According to a first aspect of the present invention, a measuring apparatus for measuring thicknesses and refractive indices of component layers of a laminated structure comprises a light source which projects a light beam on the laminated structure, a beam splitter disposed between the light source and the laminated structure, an objective disposed between the point light source and the laminated structure, a reference mirror disposed on a straight line intersecting a straight line connecting the point light source and the laminated structure and passing the beam splitter on one side of the beam splitter, and a detector disposed on the straight line on the other side of the beam splitter. The laminated structure and the reference mirror are movable, and a data processing means calculates the thickness and the refractive index of the mth layer of the laminated structure on the basis of a displacement of the laminated structure and that of the reference mirror between a condition where an interference signal reaches a maximum when one of the surfaces of the mth layer is at the first focal point of the objective, and a condition where an interference signal reaches a maximum when the other surface of the mth layer is at the second focal point of the objective indicated by confocal signals and interference signals provided by the detector.

According to a second aspect of the present invention, a method of measuring thicknesses and refractive indexes of component layers of a laminated structure by using a measuring apparatus comprising a light source which projects a light beam on the laminated structure, a beam splitter disposed between the light source and the laminated structure, an objective disposed between the light source and the laminated structure, a movable reference mirror disposed on a straight line intersecting a straight line connecting the light source and the laminated structure and passing the beam splitter on one side of the beam splitter, and a detector disposed on the straight line on the other side of the beam splitter comprises: projecting a light beam by the light source through the beam splitter and the objective on the laminated structure; moving the laminated structure and the reference mirror on the basis of a confocal signal provided by the detector upon the reception of a reflected light beam traveling from the laminated structure to the detector through the beam splitter and an interference signal provided by the detector upon the reception of the reflected light beam and a reference light beam traveling through the beam splitter and the reference mirror to the detector so that one of the surfaces of the mth layer of the laminated structure is positioned at a first focal point of the objective and the reference mirror is positioned at a first reference mirror position where the interference signal reaches a maximum; moving the laminated structure and the reference mirror on the basis of the confocal signal and the interference signal provided by the detector so that the other surface of the mth layer of the laminated structure is positioned at the focal point of the objective and the reference mirror is positioned at a second reference mirror position where the interference signal reaches a maximum; and determining the thickness and the refractive index of the mth layer of the laminated structure on the basis of the displacement of the laminated structure from the first focal point where one surface of the mth layer is at the focal point of the objective to the second focal point where the other surface of the mth layer is at the focal point of the objective, and the displacement of the reference mirror from the first reference mirror position to the second reference mirror position.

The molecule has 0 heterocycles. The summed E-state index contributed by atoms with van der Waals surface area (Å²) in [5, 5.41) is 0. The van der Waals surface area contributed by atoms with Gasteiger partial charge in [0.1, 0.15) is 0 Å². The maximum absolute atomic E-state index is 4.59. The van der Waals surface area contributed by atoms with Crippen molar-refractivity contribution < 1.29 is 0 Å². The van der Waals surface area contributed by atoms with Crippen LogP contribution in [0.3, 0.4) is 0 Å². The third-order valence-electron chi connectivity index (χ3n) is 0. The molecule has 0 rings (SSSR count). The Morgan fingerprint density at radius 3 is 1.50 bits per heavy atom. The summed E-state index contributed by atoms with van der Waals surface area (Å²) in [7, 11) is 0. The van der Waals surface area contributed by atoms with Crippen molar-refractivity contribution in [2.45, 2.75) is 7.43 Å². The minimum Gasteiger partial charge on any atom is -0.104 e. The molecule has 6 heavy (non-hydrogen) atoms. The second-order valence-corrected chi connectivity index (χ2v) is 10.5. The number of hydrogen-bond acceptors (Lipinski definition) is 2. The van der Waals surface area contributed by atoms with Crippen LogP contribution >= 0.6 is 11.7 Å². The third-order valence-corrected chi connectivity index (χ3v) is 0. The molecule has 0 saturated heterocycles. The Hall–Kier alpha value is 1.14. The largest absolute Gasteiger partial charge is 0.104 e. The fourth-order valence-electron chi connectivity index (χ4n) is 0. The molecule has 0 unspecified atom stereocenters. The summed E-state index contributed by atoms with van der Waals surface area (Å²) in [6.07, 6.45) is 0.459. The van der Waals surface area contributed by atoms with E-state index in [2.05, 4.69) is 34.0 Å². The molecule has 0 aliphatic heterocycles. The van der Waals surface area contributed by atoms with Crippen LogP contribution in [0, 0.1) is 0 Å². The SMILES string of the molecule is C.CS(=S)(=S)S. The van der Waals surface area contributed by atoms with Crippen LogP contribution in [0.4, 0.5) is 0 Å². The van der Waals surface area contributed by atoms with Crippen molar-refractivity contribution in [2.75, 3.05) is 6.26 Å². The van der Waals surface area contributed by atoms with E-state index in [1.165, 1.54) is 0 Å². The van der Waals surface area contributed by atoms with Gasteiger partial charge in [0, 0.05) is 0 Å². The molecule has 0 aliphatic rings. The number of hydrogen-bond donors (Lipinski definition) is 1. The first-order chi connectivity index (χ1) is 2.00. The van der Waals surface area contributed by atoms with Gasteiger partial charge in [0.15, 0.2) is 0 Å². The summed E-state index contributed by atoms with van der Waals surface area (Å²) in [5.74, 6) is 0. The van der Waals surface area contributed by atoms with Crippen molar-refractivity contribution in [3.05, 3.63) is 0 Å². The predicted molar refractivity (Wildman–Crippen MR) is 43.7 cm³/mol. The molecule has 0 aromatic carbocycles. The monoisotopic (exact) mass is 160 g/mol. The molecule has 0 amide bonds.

According to the present invention, the laminated structure and the reference mirror are moved from the first focal point and the first reference mirror position to the second focal point and the second reference mirror position, respectively, on the basis of the confocal signal provided by the detector upon the reception of the reflected light beam and the interference signal provided by the detector upon the reception of the reflected light beam and the reference light beam, and the thickness and the refractive index of the mth layer of the laminated structure are determined on the basis of the respective displacements of the laminated structure and the reference mirror.

BRIEF DESCRIPTION OF THE DRAWINGS

The above and other objects, features and advantages of the present invention will become more apparent from the following description taken in connection with the accompanying drawings, in which:

FIG. 1A is a diagrammatic view of a measuring apparatus in accordance with the present invention for measuring the thicknesses and the refractive indices of component layers of a laminated structure;

FIGS. 1B and 1C are diagrammatic views of assistance in explaining the position of a laminated structure relative to an objective included in the measuring apparatus of FIG. 1A;